Has Wal-Mart Lost Its IT Advantage?

Written by Evan Schuman
November 22nd, 2007

Has the Web succeeded in taking away perhaps just a touch of the advantage that comes from being a massive retailer? This well-reasoned CIO Magazine story does a nice job of exploring that question by looking at whether Wal-Mart’s IT department has lost its edge and started to hurt Wal-Mart’s dominance.

The piece looks at the mixture of corporate ideas forced onto the stores and whether RFID efforts distracted the company from more practical objectives. A good read.


One Comment | Read Has Wal-Mart Lost Its IT Advantage?

  1. Chris Kapsambelis Says:

    My take as to what happened to Wal-Mart’s RFID initiative is as follows:

    1. Wal-Mart made good use of barcode based software for their distribution centers, taking advantage of standards like EDI to accurately move case goods from supplier to store backrooms.

    2. At Point of Sale (POS), they failed to make use of data collection beyond the simple task of item price lookup.

    3. This created an item level control gap for moving inventory from the backroom to the store shelf that resulted, in what Wal-Mart has referred to on many occasions as “The Chaotic Store Backroom”. Furthermore, this condition is responsible for a high level of Out-of-Stocks (OOS).

    4. To solve this problem Wal-Mart executives bought into the “Pie-in-the-Sky” RFID system pushed by the prestigious AutoID Center of MIT. At the top of the list of MIT promises for RFID was the concept of instantaneous and continuous item level shelf inventory. With this capability, the gap in item level inventory could be breached and the chaotic backroom could be eliminated.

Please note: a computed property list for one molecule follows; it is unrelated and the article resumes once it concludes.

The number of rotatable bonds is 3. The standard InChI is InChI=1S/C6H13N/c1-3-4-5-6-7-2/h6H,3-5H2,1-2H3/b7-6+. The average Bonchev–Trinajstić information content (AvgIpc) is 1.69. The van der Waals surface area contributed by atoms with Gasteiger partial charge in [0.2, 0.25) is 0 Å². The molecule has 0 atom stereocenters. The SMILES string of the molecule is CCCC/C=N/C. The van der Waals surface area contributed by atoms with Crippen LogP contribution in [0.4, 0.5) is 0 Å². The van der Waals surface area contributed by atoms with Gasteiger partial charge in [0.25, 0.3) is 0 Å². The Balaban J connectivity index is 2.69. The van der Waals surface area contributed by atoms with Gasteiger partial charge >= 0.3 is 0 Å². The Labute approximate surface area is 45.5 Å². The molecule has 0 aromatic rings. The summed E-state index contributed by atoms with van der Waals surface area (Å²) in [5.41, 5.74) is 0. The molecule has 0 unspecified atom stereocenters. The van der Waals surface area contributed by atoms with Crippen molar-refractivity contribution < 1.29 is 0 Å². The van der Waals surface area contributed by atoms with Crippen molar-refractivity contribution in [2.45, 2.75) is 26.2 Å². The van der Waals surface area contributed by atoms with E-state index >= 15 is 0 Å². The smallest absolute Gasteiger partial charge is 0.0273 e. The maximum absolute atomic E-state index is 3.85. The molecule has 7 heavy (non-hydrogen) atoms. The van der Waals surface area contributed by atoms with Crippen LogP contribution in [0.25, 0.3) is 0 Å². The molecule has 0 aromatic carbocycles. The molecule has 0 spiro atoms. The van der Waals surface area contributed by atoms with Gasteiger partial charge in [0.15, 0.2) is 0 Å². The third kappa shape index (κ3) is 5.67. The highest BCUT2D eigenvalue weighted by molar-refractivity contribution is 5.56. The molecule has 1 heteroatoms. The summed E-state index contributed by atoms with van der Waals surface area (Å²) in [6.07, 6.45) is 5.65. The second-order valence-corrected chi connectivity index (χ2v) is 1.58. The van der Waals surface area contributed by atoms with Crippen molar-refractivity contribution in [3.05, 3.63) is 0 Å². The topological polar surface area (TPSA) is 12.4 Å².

5. Automatic shelf inventory was the first pilot attempt by Wal-Mart in 2004 and it failed very quickly, primarily due to the fact that RFID could not provide the level of accuracy, and location granularity needed for success. In Addition, it was frightfully expensive.

    6. Next, they moved to apply RFID at the pallet and Case level in order to improve the supply chain between suppliers, distribution centers, and stores.
    Here they found that the distribution centers were already running very efficiently using barcode, EDI, ASN etc.., and RFID did not make an improvement that could be cost justified.

    7. Wal-Mart executives need to admit that they made a mistake with RFID, and move on to use a small WMS system for the store backroom, and apply POS data to drive the replenishment cycle from the shelf all the way back to the supplier. They have all the infrastructure in place to do this if only they could admit that RFID is not the answer.


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